Tuesday, 12/29/09

Jonesin’ 4:03
NYT 3:21
LAT 3:20
CS untimed

I do love crosswords and I do love blogging, but boy, is it refreshing to take a few days off from the daily, uh, love/grind. Many thanks from sunny (but not quite warm enough) Florida to the entire Crossword Fiend blogging team for filling in!

Peter Collins’ New York Times crossword

tue1229I didn’t see the theme at all until I meandered over to 46-Down and discovered that there were BIRDS hidden in each of the six starred theme entries: ROLLED OVER, MISTER NICE GUY, LOW-RENT, TOW LINE, BRAVE NEW WORLD, and ANOTHER ONE. You’ll note that in each instance, the bird has been dismembered across two words. TOW LINE is dull and “ANOTHER ONE” feels a tad far-fetched to me, but the other four are terrific entries. I would quibble with the neutrality of the LOW-RENT clue, [Affordable, as an apartment]. I think of LOW-RENT as having seedy, run-down connotations, not just affordability.

I’m not sure what that ANCON is doing in the puzzle before Thursday. 31D’s clue is [Cornice support], and I don’t think I’ve encountered the word before. Dictionary tells me the plural is ancones, in case you were wondering. Probably doesn’t rhyme with cojones.

Only some 2D: [Nigerian natives] are IBOS or Igbos. There’s at least one Ibo family on my block; how about you? I know one little boy named Ivo, but nobody named IVOR, aside from [Songwriter Novello]. Our other I-answers today are IOWAN and IDIOT (no aspersions intended by including them in the same sentence).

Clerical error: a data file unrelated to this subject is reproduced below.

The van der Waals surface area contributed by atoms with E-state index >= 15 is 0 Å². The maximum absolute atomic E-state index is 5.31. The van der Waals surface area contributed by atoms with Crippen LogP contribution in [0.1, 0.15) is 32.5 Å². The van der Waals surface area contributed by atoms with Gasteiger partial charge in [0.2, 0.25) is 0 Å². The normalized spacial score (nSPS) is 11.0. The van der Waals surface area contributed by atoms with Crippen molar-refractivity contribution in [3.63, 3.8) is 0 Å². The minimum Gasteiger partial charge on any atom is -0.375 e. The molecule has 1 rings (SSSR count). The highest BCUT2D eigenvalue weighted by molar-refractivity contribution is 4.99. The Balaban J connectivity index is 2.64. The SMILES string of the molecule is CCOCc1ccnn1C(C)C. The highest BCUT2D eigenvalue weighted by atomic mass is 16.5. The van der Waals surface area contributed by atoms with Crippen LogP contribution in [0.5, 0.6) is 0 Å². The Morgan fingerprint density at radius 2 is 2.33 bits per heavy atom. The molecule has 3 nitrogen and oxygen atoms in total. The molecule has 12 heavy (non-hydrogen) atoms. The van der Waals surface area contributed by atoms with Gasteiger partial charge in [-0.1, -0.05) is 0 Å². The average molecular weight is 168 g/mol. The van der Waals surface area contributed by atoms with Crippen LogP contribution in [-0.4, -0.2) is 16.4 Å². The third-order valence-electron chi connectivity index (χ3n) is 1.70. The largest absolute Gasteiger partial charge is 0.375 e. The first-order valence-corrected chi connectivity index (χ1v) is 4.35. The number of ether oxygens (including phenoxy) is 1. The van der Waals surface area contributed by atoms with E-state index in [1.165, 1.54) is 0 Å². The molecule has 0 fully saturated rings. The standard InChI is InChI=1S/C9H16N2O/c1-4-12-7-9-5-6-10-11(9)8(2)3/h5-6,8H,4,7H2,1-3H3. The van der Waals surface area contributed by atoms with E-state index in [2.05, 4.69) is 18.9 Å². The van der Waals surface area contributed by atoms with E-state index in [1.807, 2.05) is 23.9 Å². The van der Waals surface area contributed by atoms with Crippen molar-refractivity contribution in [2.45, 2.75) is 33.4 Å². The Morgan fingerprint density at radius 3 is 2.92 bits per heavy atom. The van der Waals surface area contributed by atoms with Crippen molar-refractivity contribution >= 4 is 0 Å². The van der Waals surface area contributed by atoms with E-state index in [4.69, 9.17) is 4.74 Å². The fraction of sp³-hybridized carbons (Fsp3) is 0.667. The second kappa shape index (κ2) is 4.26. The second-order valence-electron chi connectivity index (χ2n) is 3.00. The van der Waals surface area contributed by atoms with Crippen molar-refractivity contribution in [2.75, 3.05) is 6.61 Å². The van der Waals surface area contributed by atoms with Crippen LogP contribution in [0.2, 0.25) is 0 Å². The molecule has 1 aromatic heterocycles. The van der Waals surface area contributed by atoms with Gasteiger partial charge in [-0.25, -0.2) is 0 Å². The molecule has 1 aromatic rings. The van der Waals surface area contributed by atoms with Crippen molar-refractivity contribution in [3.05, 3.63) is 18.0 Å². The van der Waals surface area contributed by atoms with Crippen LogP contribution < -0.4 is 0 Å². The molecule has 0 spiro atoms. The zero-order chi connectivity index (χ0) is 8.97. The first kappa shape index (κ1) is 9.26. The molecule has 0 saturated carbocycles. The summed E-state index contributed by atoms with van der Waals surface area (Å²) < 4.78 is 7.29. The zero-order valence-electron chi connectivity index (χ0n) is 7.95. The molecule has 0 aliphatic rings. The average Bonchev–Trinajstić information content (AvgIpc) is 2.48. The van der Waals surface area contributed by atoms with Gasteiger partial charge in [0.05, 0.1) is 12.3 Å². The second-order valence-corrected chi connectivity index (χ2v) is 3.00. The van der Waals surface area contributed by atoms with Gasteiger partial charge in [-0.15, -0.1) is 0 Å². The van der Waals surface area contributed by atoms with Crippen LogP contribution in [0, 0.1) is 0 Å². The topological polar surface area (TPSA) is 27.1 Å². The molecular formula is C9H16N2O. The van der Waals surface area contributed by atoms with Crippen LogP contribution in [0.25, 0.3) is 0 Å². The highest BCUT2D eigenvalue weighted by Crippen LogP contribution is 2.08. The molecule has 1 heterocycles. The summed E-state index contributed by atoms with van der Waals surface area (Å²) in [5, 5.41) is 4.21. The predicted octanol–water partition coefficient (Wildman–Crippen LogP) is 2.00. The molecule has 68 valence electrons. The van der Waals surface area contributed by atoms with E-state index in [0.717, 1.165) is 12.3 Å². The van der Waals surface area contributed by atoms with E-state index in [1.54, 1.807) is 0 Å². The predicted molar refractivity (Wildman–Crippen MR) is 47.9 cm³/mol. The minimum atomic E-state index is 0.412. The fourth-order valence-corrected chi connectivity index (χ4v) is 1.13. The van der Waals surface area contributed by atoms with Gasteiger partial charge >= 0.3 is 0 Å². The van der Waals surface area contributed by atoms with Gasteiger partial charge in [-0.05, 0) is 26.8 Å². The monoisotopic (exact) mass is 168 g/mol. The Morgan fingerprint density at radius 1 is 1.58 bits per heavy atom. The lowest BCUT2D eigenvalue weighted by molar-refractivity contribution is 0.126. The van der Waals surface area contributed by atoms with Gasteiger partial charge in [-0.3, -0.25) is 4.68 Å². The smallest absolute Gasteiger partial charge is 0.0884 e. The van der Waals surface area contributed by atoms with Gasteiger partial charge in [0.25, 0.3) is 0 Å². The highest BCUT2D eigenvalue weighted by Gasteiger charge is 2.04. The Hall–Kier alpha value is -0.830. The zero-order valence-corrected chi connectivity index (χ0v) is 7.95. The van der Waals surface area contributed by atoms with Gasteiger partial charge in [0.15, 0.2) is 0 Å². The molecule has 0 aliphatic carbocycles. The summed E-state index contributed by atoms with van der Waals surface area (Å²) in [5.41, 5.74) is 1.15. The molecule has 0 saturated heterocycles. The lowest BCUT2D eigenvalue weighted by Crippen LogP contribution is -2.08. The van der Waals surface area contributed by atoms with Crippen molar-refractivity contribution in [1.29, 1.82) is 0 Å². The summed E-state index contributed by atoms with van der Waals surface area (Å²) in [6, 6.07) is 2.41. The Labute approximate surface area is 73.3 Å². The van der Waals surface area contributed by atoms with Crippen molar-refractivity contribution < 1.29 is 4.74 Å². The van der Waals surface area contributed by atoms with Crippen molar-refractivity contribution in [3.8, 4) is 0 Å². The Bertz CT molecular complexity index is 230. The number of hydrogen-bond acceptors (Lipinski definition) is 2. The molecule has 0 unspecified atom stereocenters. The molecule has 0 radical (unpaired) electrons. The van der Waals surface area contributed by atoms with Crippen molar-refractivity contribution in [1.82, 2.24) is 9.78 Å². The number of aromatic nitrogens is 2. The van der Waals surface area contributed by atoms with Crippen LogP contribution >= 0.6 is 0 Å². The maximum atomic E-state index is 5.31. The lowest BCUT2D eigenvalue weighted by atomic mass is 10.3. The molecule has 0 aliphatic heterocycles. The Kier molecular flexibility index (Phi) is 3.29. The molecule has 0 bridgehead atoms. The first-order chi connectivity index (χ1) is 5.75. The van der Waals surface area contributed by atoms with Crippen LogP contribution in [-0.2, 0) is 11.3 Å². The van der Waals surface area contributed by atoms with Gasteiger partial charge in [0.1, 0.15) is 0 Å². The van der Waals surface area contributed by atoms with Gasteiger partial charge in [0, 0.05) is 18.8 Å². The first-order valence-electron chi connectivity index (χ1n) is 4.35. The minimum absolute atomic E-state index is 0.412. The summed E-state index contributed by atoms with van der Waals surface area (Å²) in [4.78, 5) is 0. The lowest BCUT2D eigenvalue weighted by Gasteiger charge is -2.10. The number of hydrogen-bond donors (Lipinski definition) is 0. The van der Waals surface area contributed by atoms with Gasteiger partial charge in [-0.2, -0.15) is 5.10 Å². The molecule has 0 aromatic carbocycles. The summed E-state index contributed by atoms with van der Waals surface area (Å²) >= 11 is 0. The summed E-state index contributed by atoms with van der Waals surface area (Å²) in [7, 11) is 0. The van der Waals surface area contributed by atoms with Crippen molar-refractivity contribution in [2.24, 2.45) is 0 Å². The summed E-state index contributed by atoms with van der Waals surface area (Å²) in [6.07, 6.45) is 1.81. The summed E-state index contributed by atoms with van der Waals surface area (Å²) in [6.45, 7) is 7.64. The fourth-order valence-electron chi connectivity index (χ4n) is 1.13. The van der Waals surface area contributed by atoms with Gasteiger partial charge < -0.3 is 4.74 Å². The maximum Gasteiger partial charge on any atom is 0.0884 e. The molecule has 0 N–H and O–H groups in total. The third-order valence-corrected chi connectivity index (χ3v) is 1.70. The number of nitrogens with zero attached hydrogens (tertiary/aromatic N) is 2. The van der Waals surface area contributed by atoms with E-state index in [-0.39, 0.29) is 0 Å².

Didja miss me?

Matt Jones’s Jonesin’ crossword, “Best of the Decade, Part 4″

jnzimgMatt moves along to the years 2006 and 2007 for this week’s “Best of the Decade” selections. We’ve got writer JUNOT DIAZ (I’ve read one or two of his short stories in the New Yorker), musical group GNARLS (rhymes with Sir Charles) BARKLEY (I know their song “Crazy,” and nothing else), the Jay-Z song “ROC BOYS” (never even heard of it), the movie PAN’S LABYRINTH (which looked too creepy for words, with that eyeball business—couldn’t bring myself to watch it), and rocker PETE WENTZ (he had a beard? I don’t recall a beard in all those pictures of him and Ashlee Simpson, the missus).

In the non-theme fill, we’ve got lots of names and pop culture (why not clue BEET with a Schrute Farms/The Office reference?) The only name that threw me is 14A: RIMER, the [Boston-based New York Times correspondent Sara]. Favorite clue: ["What EEZ IT, man?" yeller], REN from Ren & Stimpy. I love that mangy cur.

Updated Tuesday morning:

Stella Daily & Bruce Venzke’s CrosSynergy/Washington Post puzzle, “Boola Boola”—Janie’s review

“Bull Dog, Bull Dog, Bow-wow-wow, Eli Yale!” and we’re off enjoying a puzzle that celebrates the venerable Ivy. The puzzle’s title refers to one of the institution’s celebratory songs, whose origins are discussed in this piece (with sound clips) from Yale’s alumni magazine. (Contrary to myth, it was not written by Cole Porter…) Embedded in the four theme phrases is the name of founding-father ELI, which is also the name for a [New Haven collegian hidden in this puzzles longest entries], and here’s how it emerges: